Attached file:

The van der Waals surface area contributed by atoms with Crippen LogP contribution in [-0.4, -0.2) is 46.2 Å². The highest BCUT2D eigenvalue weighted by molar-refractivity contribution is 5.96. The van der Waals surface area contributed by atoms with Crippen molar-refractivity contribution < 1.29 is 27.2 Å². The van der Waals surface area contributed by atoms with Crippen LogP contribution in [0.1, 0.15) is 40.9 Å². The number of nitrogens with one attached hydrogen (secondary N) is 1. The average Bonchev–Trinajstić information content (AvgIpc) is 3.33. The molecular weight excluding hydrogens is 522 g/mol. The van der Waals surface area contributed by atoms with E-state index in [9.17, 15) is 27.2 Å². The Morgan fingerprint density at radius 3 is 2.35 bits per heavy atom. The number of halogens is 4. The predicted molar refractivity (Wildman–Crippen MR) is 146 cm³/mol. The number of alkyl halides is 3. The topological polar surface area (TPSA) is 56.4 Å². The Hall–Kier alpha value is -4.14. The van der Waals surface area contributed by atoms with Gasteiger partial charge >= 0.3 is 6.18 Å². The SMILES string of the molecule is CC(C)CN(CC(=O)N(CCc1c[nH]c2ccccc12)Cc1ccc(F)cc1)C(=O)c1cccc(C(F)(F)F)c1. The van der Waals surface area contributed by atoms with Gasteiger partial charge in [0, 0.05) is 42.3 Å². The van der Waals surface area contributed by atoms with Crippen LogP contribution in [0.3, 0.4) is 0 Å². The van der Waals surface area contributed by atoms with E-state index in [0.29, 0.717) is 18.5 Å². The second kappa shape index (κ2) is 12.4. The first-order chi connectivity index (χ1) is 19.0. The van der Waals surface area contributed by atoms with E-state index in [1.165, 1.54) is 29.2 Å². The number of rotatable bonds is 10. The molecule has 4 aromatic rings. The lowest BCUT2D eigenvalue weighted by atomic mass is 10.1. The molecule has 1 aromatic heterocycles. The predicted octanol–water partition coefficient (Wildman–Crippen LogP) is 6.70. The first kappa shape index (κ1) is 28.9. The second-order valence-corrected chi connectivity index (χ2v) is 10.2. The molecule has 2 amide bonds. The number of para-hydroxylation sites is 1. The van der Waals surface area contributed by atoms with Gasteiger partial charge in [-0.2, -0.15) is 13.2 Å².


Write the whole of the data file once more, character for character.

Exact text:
The van der Waals surface area contributed by atoms with Crippen LogP contribution in [-0.4, -0.2) is 46.2 Å². The highest BCUT2D eigenvalue weighted by molar-refractivity contribution is 5.96. The van der Waals surface area contributed by atoms with Crippen molar-refractivity contribution < 1.29 is 27.2 Å². The van der Waals surface area contributed by atoms with Crippen LogP contribution in [0.1, 0.15) is 40.9 Å². The number of nitrogens with one attached hydrogen (secondary N) is 1. The average Bonchev–Trinajstić information content (AvgIpc) is 3.33. The molecular weight excluding hydrogens is 522 g/mol. The van der Waals surface area contributed by atoms with E-state index in [9.17, 15) is 27.2 Å². The Morgan fingerprint density at radius 3 is 2.35 bits per heavy atom. The number of halogens is 4. The predicted molar refractivity (Wildman–Crippen MR) is 146 cm³/mol. The number of alkyl halides is 3. The topological polar surface area (TPSA) is 56.4 Å². The Hall–Kier alpha value is -4.14. The van der Waals surface area contributed by atoms with Gasteiger partial charge >= 0.3 is 6.18 Å². The SMILES string of the molecule is CC(C)CN(CC(=O)N(CCc1c[nH]c2ccccc12)Cc1ccc(F)cc1)C(=O)c1cccc(C(F)(F)F)c1. The van der Waals surface area contributed by atoms with Gasteiger partial charge in [0, 0.05) is 42.3 Å². The van der Waals surface area contributed by atoms with Crippen LogP contribution in [0.3, 0.4) is 0 Å². The van der Waals surface area contributed by atoms with E-state index in [0.29, 0.717) is 18.5 Å². The second kappa shape index (κ2) is 12.4. The first-order chi connectivity index (χ1) is 19.0. The van der Waals surface area contributed by atoms with E-state index in [1.165, 1.54) is 29.2 Å². The number of rotatable bonds is 10. The molecule has 4 aromatic rings. The lowest BCUT2D eigenvalue weighted by atomic mass is 10.1. The molecule has 1 aromatic heterocycles. The predicted octanol–water partition coefficient (Wildman–Crippen LogP) is 6.70. The first kappa shape index (κ1) is 28.9. The second-order valence-corrected chi connectivity index (χ2v) is 10.2. The molecule has 2 amide bonds. The number of para-hydroxylation sites is 1. The van der Waals surface area contributed by atoms with Gasteiger partial charge in [-0.2, -0.15) is 13.2 Å².